About the album
This is the Liam Noble Trio’s first recording, despite working together for many years, both as a rhythm section and an autonomous group. Liam has long been known for his highly original piano playing, his in depth knowledge of a number of the great jazz masters including Ellington and Bill Evans. But his longstanding admiration for Dave Brubeck is clearly demonstrable in this fascinating collection of some of Brubeck’s best known pieces. Dave Brubeck’s comments on the recording reveal Liam’s depth of understanding of this music providing new insights into its interpretation.
Ray Comiskey, The Irish Times
Noble, with his longstanding collaborators Dave Whitford (bass) and Dave Wickins (drums), is on no nostalgic exercise in this tour of material written by, or associated with, Dave Brubeck. The percussive piano, for instance, is less an echo of Brubeck’s attack than of Noble’s concern, among other things, to emphasise the instrument’s capacity for sound. He and his intuitively united trio have other ideas, at times stretching the material’s boundaries to bursting point and beyond. Some Brubeck fans may look askance at the risk-taking, but on the superbly resolved Sixth Sense, Autumn In Washington Square, the unfettered dialogue of Blue Rondo A La Turk , and the lush yet tart exoticism of La Paloma Azul, it’s arresting. And the brilliance, passion and wide-ranging sensibility Noble brings to bear on them remain rooted in a very contemporary perspective.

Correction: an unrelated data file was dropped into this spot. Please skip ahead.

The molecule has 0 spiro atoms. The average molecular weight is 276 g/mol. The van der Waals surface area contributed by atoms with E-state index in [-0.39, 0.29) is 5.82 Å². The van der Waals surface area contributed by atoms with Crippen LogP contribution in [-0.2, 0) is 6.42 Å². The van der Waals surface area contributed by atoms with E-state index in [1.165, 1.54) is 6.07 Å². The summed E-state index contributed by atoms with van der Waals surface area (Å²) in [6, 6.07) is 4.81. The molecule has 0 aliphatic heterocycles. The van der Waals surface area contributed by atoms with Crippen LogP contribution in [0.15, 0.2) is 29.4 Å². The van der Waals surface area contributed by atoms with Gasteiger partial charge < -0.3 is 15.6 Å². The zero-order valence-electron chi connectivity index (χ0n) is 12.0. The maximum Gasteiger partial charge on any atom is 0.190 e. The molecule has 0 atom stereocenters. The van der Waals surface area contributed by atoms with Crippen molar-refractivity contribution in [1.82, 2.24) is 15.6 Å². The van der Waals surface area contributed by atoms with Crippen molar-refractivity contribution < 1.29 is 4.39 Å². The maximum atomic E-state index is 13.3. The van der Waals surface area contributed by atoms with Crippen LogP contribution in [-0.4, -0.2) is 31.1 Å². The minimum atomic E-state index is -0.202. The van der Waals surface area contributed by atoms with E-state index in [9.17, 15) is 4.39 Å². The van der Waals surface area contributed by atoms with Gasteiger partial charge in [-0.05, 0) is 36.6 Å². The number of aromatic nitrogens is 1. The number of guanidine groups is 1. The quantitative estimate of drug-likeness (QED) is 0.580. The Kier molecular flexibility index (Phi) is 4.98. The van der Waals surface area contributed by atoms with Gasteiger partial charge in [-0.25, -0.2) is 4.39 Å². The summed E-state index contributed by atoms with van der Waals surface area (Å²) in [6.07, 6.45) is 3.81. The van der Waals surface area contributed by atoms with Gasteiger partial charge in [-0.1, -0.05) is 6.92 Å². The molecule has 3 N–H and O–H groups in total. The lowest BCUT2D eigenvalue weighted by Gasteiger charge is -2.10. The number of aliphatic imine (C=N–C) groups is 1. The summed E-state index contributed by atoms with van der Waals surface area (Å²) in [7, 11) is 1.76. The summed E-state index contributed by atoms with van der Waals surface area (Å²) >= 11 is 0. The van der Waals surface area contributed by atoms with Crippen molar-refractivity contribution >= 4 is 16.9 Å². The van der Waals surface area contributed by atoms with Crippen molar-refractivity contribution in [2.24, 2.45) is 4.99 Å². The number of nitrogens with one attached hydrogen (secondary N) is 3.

John Fordham, The Guardian
This reappraisal of Dave Brubeck's work is so good that the jazz legend himself declared it "an inspiration and a challenge for me to carry on in the avenues that you have opened". Brubeck was an early inspiration for UK pianist Liam Noble, and here Noble takes a dozen of his classics - including Take Five, It's a Raggy Waltz, and Blue Rondo à la Turk - and gives them drastic makeovers. However, he is unfailingly respectful of the original melodies, even if he sometimes leaves it until the track is nearly over before bringing them in. Noble is a supreme motivic improviser, in the manner of Thelonious Monk, Ornette Coleman, Sonny Rollins and, latterly, Brad Mehldau - not only in the way he unearths fresh melodies on the fly but entwines them with earlier ideas in the solo and tell-tale echoes of the theme. He delivers a poignant and eventually audacious In Your Own Sweet Way; and introduces Take Five as a folksy doodle, barely related to the original, then turns it into a churning vamp, ending with the theme. On Blue Rondo, the stabbing chords, cymbal crashes and metallic treble sounds don't give way to the famous tune until the final moments. Bassist Dave Whitford and drummer Dave Wickins are key partners in what amounts to a tour de force. No wonder the octogenarian Brubeck thinks it might help him start all over again.